The task of the scientist, says Stephen Heard, professor of biology at the University of New Brunswick in Canada, comes in two parts: “figuring out new things about nature and telling people about them”. Writing reasonably well is not just some optional extra but an essential element in making a contribution.
Although he now writes about 75,000 words a year, Heard still looks at his own first drafts and says: “What bureaucrat wrote this turgid stuff?” Yet he has found ways of writing faster and more easily by considering what he does wrong and making continuous improvements.
He has now distilled his insights into a book called The Scientist’s Guide to Writing: How to Write More Easily and Effectively Throughout Your Scientific Career, aimed at “students and early-career scientists across the natural sciences (including mathematics)”.
One of the core principles, Heard argues, is “identifying the needs of the reader. It’s easy to slip into a kind of travelogue of your experiments, with all your data. That is easy for the writer but not what the reader needs. That’s where finding the story really helps.”
A good scientific paper, Heard’s book explains, tells a strong story, which “raises and answers an interesting question”.
In finding this story, it is best to “use hindsight as much as foresight. Writers who don’t realize this often cling to reporting everything they did, in the order they did it, including experiments that turned out to be blind alleys and observations that seemed relevant at the proposal stage but became immaterial to the conclusions eventually drawn.
"Experienced writers, in contrast, take full advantage of hindsight and work to determine the story they want the reader to hear…and what information the reader needs to understand that story.” They also realise that they need to sell as well as tell this story, “showing how [their] work solves a problem, or answers a question, that matters to readers”.
Another key goal stressed by The Scientist’s Guide to Writing is “crystal-clear communication”, since “writing that isn’t clear risks being unpublished, unread, or uncited”.
Even seemingly technical questions should be answered with this in mind: “Should you include a detail of methodology, or leave it out? Should you write in the active or the passive voice? How many decimal places should you give for the numbers in a table? Should your data be in a table at all, or in a figure?” Since too much detail can leave readers “torn between bewilderment and resentment”, clarity should always be the crucial criterion.
Heard has a number of other suggestions about how to “get out of your own head and into your reader’s head”. Everybody knows what they mean when they write and finds it hard to determine whether they have actually got the message across. What can help is to “deliberately disrupt your familiarity with what you’ve written” by, for example, writing a paper in the office and revising it at home, or writing on screen and revising on paper.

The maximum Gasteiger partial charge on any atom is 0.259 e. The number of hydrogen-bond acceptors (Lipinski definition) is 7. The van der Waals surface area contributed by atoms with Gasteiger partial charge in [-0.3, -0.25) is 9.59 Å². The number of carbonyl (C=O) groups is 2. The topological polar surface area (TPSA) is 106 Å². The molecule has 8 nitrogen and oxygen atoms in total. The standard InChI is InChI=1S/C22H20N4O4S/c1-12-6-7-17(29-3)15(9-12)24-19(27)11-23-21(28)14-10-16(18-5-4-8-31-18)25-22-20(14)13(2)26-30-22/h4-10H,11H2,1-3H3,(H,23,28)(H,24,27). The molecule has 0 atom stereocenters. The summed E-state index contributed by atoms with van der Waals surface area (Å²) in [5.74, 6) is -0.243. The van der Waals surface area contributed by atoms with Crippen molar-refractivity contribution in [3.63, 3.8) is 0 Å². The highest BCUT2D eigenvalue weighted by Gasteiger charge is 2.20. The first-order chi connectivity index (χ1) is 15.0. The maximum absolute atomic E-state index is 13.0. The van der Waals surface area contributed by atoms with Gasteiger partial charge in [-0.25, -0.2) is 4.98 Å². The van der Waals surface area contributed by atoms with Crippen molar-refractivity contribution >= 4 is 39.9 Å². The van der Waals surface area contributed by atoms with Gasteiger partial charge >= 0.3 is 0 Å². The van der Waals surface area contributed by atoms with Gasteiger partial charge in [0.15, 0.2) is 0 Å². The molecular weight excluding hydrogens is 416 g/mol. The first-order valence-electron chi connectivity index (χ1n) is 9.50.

Along with the general principle of avoiding writing “obfuscated by too many big words and complicated sentences”, Heard urges scientists to use active rather than passive verbs (except where this infringes a particular journal’s house style). This is easy to fix, inevitably improves readability and represents a return to a vigorous style common in the early days of scientific writing.
Like many other vital skills, learning to write well depends on being willing to listen to and address criticism, whether from friends or as part of a formal process of peer review. It is only human nature to sometimes find this painful.
“Even when criticism is totally constructive and fairly phrased”, admits Heard, “it feels like being attacked. Yet even when it is not pleasantly written or based on a misunderstanding it can help you make the paper better.”
So how can we learn from feedback without getting defensive or upset?
According to The Scientist’s Guide to Writing, the best way of dealing with a review is to “read it through right away. But then stop, and do nothing else. Don’t read it again. Don’t scribble notes on it, don’t begin to make revisions, don’t vent to a friend about how your reviewer misunderstood you – do nothing. Instead, set the review aside for a day or two.” By returning to it in a calmer frame of mind it is far easier to work out what is useful.
Stephen Heard’s The Scientist’s Guide to Writing: How to Write More Easily and Effectively Throughout Your Scientific Career waspublished last month by Princeton University Press.